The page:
The historical future of Photography

by Editor Wicher Bos

Weird title? Yep, but let’s face it, we are in an era of weird changes in picture making…
That’s a word used to bring Painters and Photographers in one word, Picture makers.

Nowadays, a new born (we christened it CGI) is growing-up fast and demands its place in the picture-making family. What should we do?
Let’s explore some historical viewpoints.

Just after its birth, photography was called “mechanical reproduction” – the ‘crafts’ were claimed missing. The tool used to create an image was believed ‘too easy’ to be artistic. Yet, it seemed to bring “Truth” – reproduction of reality – as a bonus. This was a short lived believe. The 19th century photographers like, H.P. Robinson and O.G. Reijlander were introducing actors and combining multiple pictures into a single print, creating a scene that never existed in reality.

CGI – or digital image generation – is called ‘artificial renderings’ – at first these were easy to identify as artificial. Today, we hardly see it, it seems to be taken from reality. This new technique however, can create images that are (almost) impossible to do in Photography. Show buildings that never existed, people or animals in crazy dangerous situations.

As Senior Critic Mike Kreiten has mentioned in reply to an earlier article about CGI by Editor David Williams, examples on 1x.com can be found:

 


“The path” by Agniribe

 


N/T by Mountain Cloud


In response, photographers disagree being compared to this ‘unreal’ and ‘cold’ computational world. Totally understandable. Yet, in the image-buying business these images will be stiff competition. As mentioned on the forum: “…deeper down you see photography can become superfluous soon”

Next, if only the tool (CGI) is seen as the discriminating factor (because the image is not based on an exposure of light sensitive material but just generated by software, or a similar definition) what does it mean for the use of modern cameras. Is it lack of genuine ‘photographic craft?’ Why else this criterion?

I see an historical pattern here…
Is painting – photography? No, but a photograph of a painting is…

Is CGI – photography?
Not in the traditional sense, however what if a photo processed heavily in digital software? Is it still a photo? How big needs the % of reality – or % of optical tool bases be, to be accepted as a photograph? What if cameras get much smarter, as we start seeing already. (DSLR’s can do HDR and Focus stacking internally, some of which processing can be labelled as compensating the camera’s deficiencies in comparison to the human eye.)

What makes the distinction? Reality?  No not really ;)
Because the result of most post-processing photos never existed in real life.

The key philosophical consequence and question is:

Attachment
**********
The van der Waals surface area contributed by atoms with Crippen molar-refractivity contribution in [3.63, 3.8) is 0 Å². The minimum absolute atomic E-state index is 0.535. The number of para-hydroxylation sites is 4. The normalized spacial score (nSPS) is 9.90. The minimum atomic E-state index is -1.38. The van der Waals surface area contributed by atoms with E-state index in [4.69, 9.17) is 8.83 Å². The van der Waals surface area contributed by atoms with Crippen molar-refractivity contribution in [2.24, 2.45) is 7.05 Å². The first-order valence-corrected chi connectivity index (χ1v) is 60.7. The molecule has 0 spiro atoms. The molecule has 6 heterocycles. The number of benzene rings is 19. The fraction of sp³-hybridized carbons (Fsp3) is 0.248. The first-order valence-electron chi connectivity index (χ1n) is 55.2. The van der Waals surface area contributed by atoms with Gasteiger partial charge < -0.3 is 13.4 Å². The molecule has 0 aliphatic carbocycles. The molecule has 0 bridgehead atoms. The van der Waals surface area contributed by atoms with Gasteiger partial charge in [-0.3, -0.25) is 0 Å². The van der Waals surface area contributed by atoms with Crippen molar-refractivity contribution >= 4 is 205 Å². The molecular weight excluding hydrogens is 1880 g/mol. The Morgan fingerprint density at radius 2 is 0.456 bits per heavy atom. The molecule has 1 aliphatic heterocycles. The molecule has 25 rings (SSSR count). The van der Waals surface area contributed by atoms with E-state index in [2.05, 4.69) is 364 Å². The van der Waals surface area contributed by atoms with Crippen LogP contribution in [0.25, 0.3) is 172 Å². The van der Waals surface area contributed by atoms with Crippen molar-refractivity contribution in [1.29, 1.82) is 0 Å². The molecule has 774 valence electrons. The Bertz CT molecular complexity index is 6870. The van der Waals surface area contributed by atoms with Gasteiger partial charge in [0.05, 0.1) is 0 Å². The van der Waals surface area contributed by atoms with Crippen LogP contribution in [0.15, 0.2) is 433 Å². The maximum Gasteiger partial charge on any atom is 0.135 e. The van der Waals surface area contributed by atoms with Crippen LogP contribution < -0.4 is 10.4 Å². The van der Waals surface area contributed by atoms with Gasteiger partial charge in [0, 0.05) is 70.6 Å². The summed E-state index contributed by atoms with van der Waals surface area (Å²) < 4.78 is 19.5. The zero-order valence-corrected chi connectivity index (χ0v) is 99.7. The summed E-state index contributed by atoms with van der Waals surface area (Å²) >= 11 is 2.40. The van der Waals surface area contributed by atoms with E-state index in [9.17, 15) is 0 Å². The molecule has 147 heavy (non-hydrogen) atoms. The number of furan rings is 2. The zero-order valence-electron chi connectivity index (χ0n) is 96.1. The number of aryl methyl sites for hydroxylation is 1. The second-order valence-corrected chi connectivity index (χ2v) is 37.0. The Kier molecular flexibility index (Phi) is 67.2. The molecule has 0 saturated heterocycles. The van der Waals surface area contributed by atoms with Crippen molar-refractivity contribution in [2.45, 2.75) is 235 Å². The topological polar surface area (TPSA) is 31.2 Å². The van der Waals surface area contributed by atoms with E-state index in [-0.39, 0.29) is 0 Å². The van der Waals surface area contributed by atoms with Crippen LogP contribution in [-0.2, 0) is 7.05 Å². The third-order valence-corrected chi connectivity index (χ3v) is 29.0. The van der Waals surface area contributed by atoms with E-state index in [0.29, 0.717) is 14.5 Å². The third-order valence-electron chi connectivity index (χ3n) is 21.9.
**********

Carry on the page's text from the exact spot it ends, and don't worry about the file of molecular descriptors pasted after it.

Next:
What does it mean to have always ‘perfect pictures’ which are beyond reach of an ordinary photographer?

Well, first of all, the perception of beauty in society will be heavily impacted… Idealized situations become standards… This will trigger high expectations about images and a looming disappointment with reality.
Is this perhaps the reason why we see so many photographers falling back on old ‘appearances?’ We see so many photos inspired by Pictorialism, Italian Futurism, etc. ‘faked’ by digital post-processing – only a few die-hards still use traditional negatives and chemicals.
 

Pictorialism-like

 


“Misty Path” by William (Bill) Eiffert

 


“But soft, what light ...........” by William (Bill) Eiffert


Italian Futurism-like

 


“Hop skip and jump” by Mel Brackstone

 


"Feel the joy” by Mel Brackstone


Others also using known ‘analog’ techniques’ or ‘film-type’ processing

 


 
"multi house #2" by Roberto Marini
 
 
 

N/T by Suzuhiko Suzuki

 


“words of love” by Oleg Oprisco


Is a specific tool (the optical lens, sensor, film) as suggested above – the ultimate criterion to be called photographer? If so, how far can he go in processing digitally after the fact? I see often photographic composites that stun me… but despite the photographic origin these do not truly match the tool-criterion…

Should a picture-buying business care? Or… should its focus be on the image itself: the creativity of the artist – the message it carries – the emotion it evokes…

Painting didn’t die, it explored new territories like impressionism and abstract painting, going ‘wild,’ if you look at artists like Jackson Pollock and Mark Rothko.

Photography should do the same – explore and reinvent its reasons to exist…

Perhaps our criterion should be the ‘purpose of the image’: fun for the viewer; pleasure in making; conveying a message; reporting a fact; or ‘food for thought’ like a visual poem; or a good mix of them.

 


Poem” by Filipe Correia

 


“Fading away” by Gilad33

  


“Big dreams” by Ben Goossens

 


“Think” by Tommy Ingberg

 


“Surrounded” by Tommy Ingberg


Society should redefine its believes and its treatment of photographs as sources of truth fast… as nothing is certain anymore… staging and manipulation is there already, CGI en advanced photo editing techniques make it more urgent to decide. News agencies, that specialize in verifying all messages issued, are society’s latest answer to handle this trend of ‘frame-able’ reality. Maybe we need ‘sworn in’ photographers certifying what they report in their images to be true.

For artist picture makers? I am convinced the world is theirs… as it always was.
Let me finish off with a photograph that, to me, expresses that vision:

 


"The curator" by Gus


Suggested further reading:

Peter Henry Emerson – Naturalistic Photography 1890
Antony Guest – Art and the Camera 1907
Susan Sontag – On Photography 1973-2005

 

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